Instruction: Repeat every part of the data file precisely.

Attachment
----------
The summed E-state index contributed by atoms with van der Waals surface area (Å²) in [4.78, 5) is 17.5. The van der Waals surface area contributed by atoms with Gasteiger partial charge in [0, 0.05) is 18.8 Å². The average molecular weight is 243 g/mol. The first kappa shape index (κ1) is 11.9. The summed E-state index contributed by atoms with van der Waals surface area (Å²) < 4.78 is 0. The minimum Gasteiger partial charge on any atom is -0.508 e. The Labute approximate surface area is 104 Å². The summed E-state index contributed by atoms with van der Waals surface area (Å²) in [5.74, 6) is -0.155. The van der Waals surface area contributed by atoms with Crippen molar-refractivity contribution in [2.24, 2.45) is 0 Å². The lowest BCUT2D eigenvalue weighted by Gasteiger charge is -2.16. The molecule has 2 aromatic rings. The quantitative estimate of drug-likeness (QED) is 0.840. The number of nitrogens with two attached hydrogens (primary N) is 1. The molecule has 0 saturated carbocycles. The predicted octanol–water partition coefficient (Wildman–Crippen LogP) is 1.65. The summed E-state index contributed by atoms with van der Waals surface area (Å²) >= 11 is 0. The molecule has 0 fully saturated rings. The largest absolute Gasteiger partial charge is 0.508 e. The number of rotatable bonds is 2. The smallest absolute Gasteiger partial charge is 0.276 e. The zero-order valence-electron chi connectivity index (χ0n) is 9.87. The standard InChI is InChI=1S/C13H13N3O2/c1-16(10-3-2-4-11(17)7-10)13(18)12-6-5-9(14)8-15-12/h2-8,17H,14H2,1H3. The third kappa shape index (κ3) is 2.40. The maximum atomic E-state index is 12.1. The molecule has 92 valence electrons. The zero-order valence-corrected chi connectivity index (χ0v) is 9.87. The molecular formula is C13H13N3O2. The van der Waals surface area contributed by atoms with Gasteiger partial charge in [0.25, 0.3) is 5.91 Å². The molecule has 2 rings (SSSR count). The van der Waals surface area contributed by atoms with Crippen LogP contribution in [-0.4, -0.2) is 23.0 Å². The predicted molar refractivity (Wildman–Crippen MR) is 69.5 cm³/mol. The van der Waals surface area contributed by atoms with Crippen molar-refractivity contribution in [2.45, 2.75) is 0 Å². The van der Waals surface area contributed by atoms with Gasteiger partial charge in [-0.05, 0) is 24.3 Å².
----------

The summed E-state index contributed by atoms with van der Waals surface area (Å²) in [4.78, 5) is 17.5. The van der Waals surface area contributed by atoms with Gasteiger partial charge in [0, 0.05) is 18.8 Å². The average molecular weight is 243 g/mol. The first kappa shape index (κ1) is 11.9. The summed E-state index contributed by atoms with van der Waals surface area (Å²) < 4.78 is 0. The minimum Gasteiger partial charge on any atom is -0.508 e. The Labute approximate surface area is 104 Å². The summed E-state index contributed by atoms with van der Waals surface area (Å²) in [5.74, 6) is -0.155. The van der Waals surface area contributed by atoms with Crippen molar-refractivity contribution in [2.24, 2.45) is 0 Å². The lowest BCUT2D eigenvalue weighted by Gasteiger charge is -2.16. The molecule has 2 aromatic rings. The quantitative estimate of drug-likeness (QED) is 0.840. The number of nitrogens with two attached hydrogens (primary N) is 1. The molecule has 0 saturated carbocycles. The predicted octanol–water partition coefficient (Wildman–Crippen LogP) is 1.65. The summed E-state index contributed by atoms with van der Waals surface area (Å²) >= 11 is 0. The molecule has 0 fully saturated rings. The largest absolute Gasteiger partial charge is 0.508 e. The number of rotatable bonds is 2. The smallest absolute Gasteiger partial charge is 0.276 e. The zero-order valence-electron chi connectivity index (χ0n) is 9.87. The standard InChI is InChI=1S/C13H13N3O2/c1-16(10-3-2-4-11(17)7-10)13(18)12-6-5-9(14)8-15-12/h2-8,17H,14H2,1H3. The third kappa shape index (κ3) is 2.40. The maximum atomic E-state index is 12.1. The molecule has 92 valence electrons. The zero-order valence-corrected chi connectivity index (χ0v) is 9.87. The molecular formula is C13H13N3O2. The van der Waals surface area contributed by atoms with Gasteiger partial charge in [0.25, 0.3) is 5.91 Å². The molecule has 2 rings (SSSR count). The van der Waals surface area contributed by atoms with Crippen LogP contribution in [-0.4, -0.2) is 23.0 Å². The predicted molar refractivity (Wildman–Crippen MR) is 69.5 cm³/mol. The van der Waals surface area contributed by atoms with Crippen molar-refractivity contribution in [2.45, 2.75) is 0 Å². The van der Waals surface area contributed by atoms with Gasteiger partial charge in [-0.05, 0) is 24.3 Å².